I've always wondered though, if classical terminology says that you can blend your chest/head register with falsetto how can you tell when a note is falsetto and when it's not? especially on something like a smooth vocal slide going through that A/Bb/B passagio for a tenor


To me, if it sounds falsetto, it IS falsetto. Listen to Iron Maiden. That's full, rich, and powerful. The richness of tone is there, whereas in falsetto, it lacks those overtones. YouTube Pavarotti and high C or something. Again, the power, fullness, and richness are there. You can hear it.

Now, if you're listening to Run to the Hills anyways.... keep listening. The very last note of the song where he sings "life" on the G above the tenor C is falsetto. You can hear the difference in richness of tone. Suddenly, it just lacks that robustness and has become very thin. It's still powerful, but just lacks that robustness of tone.

Quote by Cheeseman07

BTW correct me if I'm wrong but wasn't Freddie more of a high baritone/low tenor? He had some crazy low notes as well as those high C and above belted notes he was known for. I think he went down to a low F on a couple of songs, course it sounded very weak below the low G/A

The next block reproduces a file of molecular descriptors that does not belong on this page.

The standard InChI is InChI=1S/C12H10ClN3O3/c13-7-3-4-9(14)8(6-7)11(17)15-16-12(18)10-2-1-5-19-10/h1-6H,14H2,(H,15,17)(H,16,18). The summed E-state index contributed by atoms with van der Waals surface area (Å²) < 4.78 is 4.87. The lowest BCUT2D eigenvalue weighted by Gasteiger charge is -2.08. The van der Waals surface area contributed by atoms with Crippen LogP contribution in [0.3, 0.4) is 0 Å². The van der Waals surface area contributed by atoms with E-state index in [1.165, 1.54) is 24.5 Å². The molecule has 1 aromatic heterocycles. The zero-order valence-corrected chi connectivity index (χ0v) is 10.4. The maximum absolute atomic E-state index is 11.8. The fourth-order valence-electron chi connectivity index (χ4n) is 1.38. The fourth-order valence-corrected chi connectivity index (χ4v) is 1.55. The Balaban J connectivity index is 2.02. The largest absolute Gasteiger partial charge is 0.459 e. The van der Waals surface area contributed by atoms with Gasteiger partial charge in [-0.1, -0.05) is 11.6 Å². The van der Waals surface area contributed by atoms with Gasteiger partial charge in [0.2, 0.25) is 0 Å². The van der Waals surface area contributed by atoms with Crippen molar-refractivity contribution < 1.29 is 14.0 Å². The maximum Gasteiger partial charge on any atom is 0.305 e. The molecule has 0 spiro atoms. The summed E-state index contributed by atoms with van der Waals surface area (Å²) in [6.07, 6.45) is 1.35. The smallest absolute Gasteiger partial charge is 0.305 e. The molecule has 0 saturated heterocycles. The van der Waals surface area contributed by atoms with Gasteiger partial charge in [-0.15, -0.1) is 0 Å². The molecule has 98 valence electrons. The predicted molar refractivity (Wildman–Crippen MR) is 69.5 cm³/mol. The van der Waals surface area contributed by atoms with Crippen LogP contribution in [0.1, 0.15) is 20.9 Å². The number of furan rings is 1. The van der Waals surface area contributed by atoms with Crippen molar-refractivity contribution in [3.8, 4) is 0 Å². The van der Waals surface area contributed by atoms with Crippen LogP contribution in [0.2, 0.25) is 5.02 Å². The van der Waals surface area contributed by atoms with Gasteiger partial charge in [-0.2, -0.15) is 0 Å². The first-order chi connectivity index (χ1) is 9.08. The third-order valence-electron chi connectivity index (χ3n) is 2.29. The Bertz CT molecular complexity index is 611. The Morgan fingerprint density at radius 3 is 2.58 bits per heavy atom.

Quite honestly, I'd have to go back and listen to his stuff a little more analytically. I know I've attempted some of his stuff with mixed success at best. Tie Your Mother Down spends 80% of the song living up around the A above middle C. I can't remember if it goes much beyond that. I really had to be warmed up to get that song. I know some of his stuff goes higher than that. I figure if I'm a high baritone and he leaves me thinking, "holy crap, that's too high for me" then he must be a tenor. His low notes don't really stand out readily in my mind.

@kevin - I'll finish responding later. I have to get off to work.

CT
Could I get some more talent in the monitors, please?

I know it sounds crazy, but try to learn to inhale your voice. www.thebelcantotechnique.com

Chris is the king of relating music things to other objects in real life.
#52
Quote by axemanchris
:
@kevin - I'll finish responding later. I have to get off to work.

CT

alright

as for freddie mercury I can confirm tie your mother down has the A4 as central note, the rest is higher or slightly lower, princes of the universe is even higher and many others, his songs all lie in the 4th and 5th octave so he cannot bea baritone at all, besides, his voice is very high even when he speaks, anyway, he proved to have 3 octaves in chest voice, and could go up and reach soprano notes in falsetto and head voice.